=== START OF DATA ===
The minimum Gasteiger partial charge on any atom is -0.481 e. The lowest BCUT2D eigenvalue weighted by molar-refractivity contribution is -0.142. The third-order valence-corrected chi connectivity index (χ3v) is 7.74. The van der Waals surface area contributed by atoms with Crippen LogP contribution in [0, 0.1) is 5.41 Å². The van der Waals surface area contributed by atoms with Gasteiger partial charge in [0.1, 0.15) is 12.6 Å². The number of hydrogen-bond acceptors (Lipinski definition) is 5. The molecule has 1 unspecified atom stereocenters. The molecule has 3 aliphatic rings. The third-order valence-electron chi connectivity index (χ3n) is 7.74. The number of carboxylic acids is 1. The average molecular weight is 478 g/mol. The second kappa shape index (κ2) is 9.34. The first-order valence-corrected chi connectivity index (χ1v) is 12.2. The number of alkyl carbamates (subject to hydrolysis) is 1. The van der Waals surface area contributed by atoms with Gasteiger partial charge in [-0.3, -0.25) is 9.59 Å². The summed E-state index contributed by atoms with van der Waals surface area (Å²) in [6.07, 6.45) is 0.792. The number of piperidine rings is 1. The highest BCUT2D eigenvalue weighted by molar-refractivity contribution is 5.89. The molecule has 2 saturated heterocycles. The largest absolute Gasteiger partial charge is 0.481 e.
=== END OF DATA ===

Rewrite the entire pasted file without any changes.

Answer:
The minimum Gasteiger partial charge on any atom is -0.481 e. The lowest BCUT2D eigenvalue weighted by molar-refractivity contribution is -0.142. The third-order valence-corrected chi connectivity index (χ3v) is 7.74. The van der Waals surface area contributed by atoms with Crippen LogP contribution in [0, 0.1) is 5.41 Å². The van der Waals surface area contributed by atoms with Gasteiger partial charge in [0.1, 0.15) is 12.6 Å². The number of hydrogen-bond acceptors (Lipinski definition) is 5. The molecule has 1 unspecified atom stereocenters. The molecule has 3 aliphatic rings. The third-order valence-electron chi connectivity index (χ3n) is 7.74. The number of carboxylic acids is 1. The average molecular weight is 478 g/mol. The second kappa shape index (κ2) is 9.34. The first-order valence-corrected chi connectivity index (χ1v) is 12.2. The number of alkyl carbamates (subject to hydrolysis) is 1. The van der Waals surface area contributed by atoms with Gasteiger partial charge in [-0.3, -0.25) is 9.59 Å². The summed E-state index contributed by atoms with van der Waals surface area (Å²) in [6.07, 6.45) is 0.792. The number of piperidine rings is 1. The highest BCUT2D eigenvalue weighted by molar-refractivity contribution is 5.89. The molecule has 2 saturated heterocycles. The largest absolute Gasteiger partial charge is 0.481 e.